Islander Sculpture Students Wow Crowd at City Arts & Cultural Commission Showcase

By Richard Guerrero | Published: May 21, 2021

Islander Sculpture Students Wow Crowd at City Arts & Cultural Commission Showcase

CORPUS CHRISTI, Texas—The wearable wings and kinetic cars created by Islander students in Professor Leticia Bajuyo’s Sculpture I class were the visual highlight of the Open Air Arts Evening, an inaugural event presented by the Corpus Christi Arts & Cultural Commission (ACC) at the Courtyard in Heritage Park on May 14.

Ten Texas A&M University-Corpus Christi students – Zeth Carrillo ’22, Chloe Green ’22, Gabriella Hoss ’23, Christopher Janssen ’22, Teresa McMahon ’21, Bailey Pauley ’22 , Teresa Priour ’22, Zoe Rhodes ’22, Alyssa Weaver ’22, and Anevay Witherspoon ’22 – created wearable wings sculptures that were displayed at the event. In addition, Melissa Garcia ’23, Cody War ’23, Zach Peterson ’21, and Alex Ramirez ’21 created cars made of wire and other household items that were “driven” by a volunteer group of Sculpture I students at the event.

Hoss said she named her wearable wings sculpture “Trash Can” because it is inspired by the plight of the Northern Fulmar seabird found in and around the Pacific Ocean.

“Scientists have done studies on the Northern Fulmar and have found large amounts of micro plastics and trash in their bodies,” Hoss said. “For my project, I used entirely found and recycled trash and materials. It addresses our problem of consumption, consumerism, wastefulness, and pollution as a society.”

For her project, McMahon chose to focus on fairy wings because she wanted to get in touch with the lighter parts of her personality.

“The general concept was opening myself up to the brighter things in life,” McMahon said. “Most of my artwork isn't as bright or as colorful as this project, and I was looking to change things a little.”

Janssen said his project “Articulating Wings” (below) featured a mechanical innovation of his own design.

“I wanted to expand on the concept of ‘wearable wings’ by incorporating accordion hinges and a pulley system to allow the wings to articulate at will,” Janssen said. “With the pull of a string, the wings can open and close.”

Janssen said he was excited to have an opportunity to showcase his sculpture in a public setting. p-CLA-Art+Design-Open-Air_Arts-Evening-Chris-Janssen-2021

“It’s an incredible opportunity to be able to show my piece in a public venue, to allow the populace to see my work and to be able to receive feedback that is not purely academic critique,” he said.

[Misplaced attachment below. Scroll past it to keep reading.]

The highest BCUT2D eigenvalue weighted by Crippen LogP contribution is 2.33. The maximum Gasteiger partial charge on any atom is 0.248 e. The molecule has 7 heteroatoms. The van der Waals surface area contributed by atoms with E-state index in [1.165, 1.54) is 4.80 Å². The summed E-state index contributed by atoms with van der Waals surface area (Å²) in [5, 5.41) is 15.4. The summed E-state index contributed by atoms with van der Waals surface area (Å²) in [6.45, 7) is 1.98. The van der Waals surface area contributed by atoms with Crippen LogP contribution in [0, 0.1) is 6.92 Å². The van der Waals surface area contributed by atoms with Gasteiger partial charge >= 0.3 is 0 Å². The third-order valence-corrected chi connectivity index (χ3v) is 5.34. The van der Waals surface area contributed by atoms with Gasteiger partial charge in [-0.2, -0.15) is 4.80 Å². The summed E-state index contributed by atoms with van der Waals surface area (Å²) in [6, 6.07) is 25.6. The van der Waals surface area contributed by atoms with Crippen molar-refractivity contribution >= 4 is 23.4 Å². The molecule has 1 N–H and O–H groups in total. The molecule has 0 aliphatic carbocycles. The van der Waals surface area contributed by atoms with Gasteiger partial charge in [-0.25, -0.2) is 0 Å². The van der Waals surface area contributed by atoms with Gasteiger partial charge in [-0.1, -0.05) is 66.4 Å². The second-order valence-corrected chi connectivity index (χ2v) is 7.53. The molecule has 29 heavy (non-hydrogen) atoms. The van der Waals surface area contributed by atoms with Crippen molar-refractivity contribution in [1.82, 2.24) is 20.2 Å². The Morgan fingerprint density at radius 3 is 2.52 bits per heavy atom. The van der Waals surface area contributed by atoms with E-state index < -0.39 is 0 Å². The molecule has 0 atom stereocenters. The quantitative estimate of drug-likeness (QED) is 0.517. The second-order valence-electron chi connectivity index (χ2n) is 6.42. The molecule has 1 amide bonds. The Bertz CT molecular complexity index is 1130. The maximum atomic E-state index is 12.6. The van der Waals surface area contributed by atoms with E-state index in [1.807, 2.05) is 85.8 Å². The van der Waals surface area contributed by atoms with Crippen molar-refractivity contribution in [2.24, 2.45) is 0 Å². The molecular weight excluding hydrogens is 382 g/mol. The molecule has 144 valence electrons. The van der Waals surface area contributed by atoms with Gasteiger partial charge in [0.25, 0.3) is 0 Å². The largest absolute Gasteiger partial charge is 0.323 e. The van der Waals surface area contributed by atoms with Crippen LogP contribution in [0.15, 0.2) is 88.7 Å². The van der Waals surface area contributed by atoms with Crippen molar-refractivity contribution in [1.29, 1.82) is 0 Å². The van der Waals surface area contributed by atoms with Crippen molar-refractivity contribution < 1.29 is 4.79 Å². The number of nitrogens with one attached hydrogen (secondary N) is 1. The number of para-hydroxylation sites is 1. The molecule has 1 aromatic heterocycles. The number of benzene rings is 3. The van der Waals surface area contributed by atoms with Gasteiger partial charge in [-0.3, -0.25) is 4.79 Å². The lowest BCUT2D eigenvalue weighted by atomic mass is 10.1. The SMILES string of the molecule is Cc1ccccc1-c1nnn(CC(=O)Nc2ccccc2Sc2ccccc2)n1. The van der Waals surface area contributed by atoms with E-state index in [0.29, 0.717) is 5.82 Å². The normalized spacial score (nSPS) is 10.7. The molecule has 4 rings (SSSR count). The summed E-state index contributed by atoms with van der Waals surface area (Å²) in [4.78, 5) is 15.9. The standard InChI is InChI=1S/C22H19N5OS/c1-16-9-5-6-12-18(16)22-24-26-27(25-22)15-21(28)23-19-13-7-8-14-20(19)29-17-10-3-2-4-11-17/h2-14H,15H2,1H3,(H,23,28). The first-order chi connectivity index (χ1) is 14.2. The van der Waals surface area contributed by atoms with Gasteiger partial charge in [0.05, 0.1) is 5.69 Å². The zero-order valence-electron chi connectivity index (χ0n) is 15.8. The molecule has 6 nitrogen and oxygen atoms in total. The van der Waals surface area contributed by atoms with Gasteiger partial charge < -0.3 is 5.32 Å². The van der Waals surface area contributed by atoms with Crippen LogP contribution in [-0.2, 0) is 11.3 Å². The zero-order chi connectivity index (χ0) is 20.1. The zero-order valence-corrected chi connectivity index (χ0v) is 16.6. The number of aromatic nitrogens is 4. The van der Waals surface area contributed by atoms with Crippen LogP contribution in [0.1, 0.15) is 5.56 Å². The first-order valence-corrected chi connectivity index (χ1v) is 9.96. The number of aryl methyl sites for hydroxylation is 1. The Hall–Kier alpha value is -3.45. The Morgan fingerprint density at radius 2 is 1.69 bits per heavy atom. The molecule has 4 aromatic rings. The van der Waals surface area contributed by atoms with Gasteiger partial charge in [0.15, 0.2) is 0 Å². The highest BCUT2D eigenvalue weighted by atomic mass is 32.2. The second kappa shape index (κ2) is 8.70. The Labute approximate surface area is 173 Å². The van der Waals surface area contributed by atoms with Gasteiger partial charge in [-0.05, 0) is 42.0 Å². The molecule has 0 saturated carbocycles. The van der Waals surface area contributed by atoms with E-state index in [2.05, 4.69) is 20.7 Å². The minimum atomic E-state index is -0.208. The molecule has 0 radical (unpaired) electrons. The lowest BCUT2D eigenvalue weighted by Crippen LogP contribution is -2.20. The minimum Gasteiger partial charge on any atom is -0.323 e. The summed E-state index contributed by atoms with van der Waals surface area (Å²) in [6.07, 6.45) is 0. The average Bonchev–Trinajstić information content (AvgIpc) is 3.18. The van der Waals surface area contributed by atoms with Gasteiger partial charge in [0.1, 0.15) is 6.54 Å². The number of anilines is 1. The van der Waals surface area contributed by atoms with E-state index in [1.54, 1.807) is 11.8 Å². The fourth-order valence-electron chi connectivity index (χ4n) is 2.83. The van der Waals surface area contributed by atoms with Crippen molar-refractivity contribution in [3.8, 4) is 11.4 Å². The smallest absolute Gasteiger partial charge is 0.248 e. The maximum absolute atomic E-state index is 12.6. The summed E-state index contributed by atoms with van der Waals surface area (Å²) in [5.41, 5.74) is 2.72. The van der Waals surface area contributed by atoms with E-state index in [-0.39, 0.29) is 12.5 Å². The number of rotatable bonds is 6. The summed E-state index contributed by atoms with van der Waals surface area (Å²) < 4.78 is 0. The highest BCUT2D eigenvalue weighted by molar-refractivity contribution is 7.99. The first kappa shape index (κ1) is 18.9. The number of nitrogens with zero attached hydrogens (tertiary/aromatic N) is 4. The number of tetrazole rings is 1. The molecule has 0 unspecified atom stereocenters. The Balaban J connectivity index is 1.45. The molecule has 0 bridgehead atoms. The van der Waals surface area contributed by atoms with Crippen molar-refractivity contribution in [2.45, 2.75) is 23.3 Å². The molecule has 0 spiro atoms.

Hoss said the event was the first opportunity to showcase a sculptural piece beyond campus for most Sculpture I students in the class.   

“Personally, I was very excited not only for myself but also for my classmates – we were able to showcase all the work we put into our pieces,” Hoss said. “For me to share my piece with the public and not just my peers means so much to me. I want my piece to create conversation.”

The Open Air Arts Evening was an opportunity for members of the Arts & Cultural Commission –which includes Dr. Abu Waheeduzzaman, TAMU-CC professor of Marketing and International Business – to meet with the public amid a backdrop that included live music performed by the Corpus Christi Symphony Orchestra Trio (CCSO) – which included Dr. Jose Flores, TAMU-CC professor of Music, and Dr. Carrie Pierce, TAMU-CC associate professor of Music.

As ACC Vice Chair and TAMU-CC Performing Arts Center Director Jim Moore explained, the event took advantage of the opportunity to showcase music and art in an outdoor setting that adhered to COVID-19 guidelines.

“The event was very successful, especially in light of it being our first-ever showcase of its kind,” Moore said. “For me, the most memorable aspect was seeing people enjoy the CCSO play live. It was an opportunity for the public to hear and see the players outside of the concert hall in a unique environment – in absolutely perfect weather. Our plan is to continue offering similar outdoor events in other locations around the city during the spring and fall.”

Dr. Laura Petican, TAMU-CC associate professor and director of University Galleries, is in her second term since first joining the commission in 2015; she serves as Arts & Cultural Commission chair. Petican said several Department of Art + Design faculty participated in supporting the event: Joshua Duttweiler, TAMU-CC assistant professor of Graphic Design, provided graphic design services; Jennifer Garza-Cuen, TAMU-CC assistant professor of Photography, provided photography services; and TAMU-CC Associate Professor of Sculpture Leticia Bajuyo shared the work of her undergraduate students.  

“Being able to collaborate with TAMU-CC faculty and students meant that the impact of our collective efforts to highlight the arts and culture in the city of Corpus Christ was even more robust,” Petican said. “It brought awareness to the community about the breadth and variety of cultural production in the city and indicated possibilities for even more multidisciplinary arts events in the future.”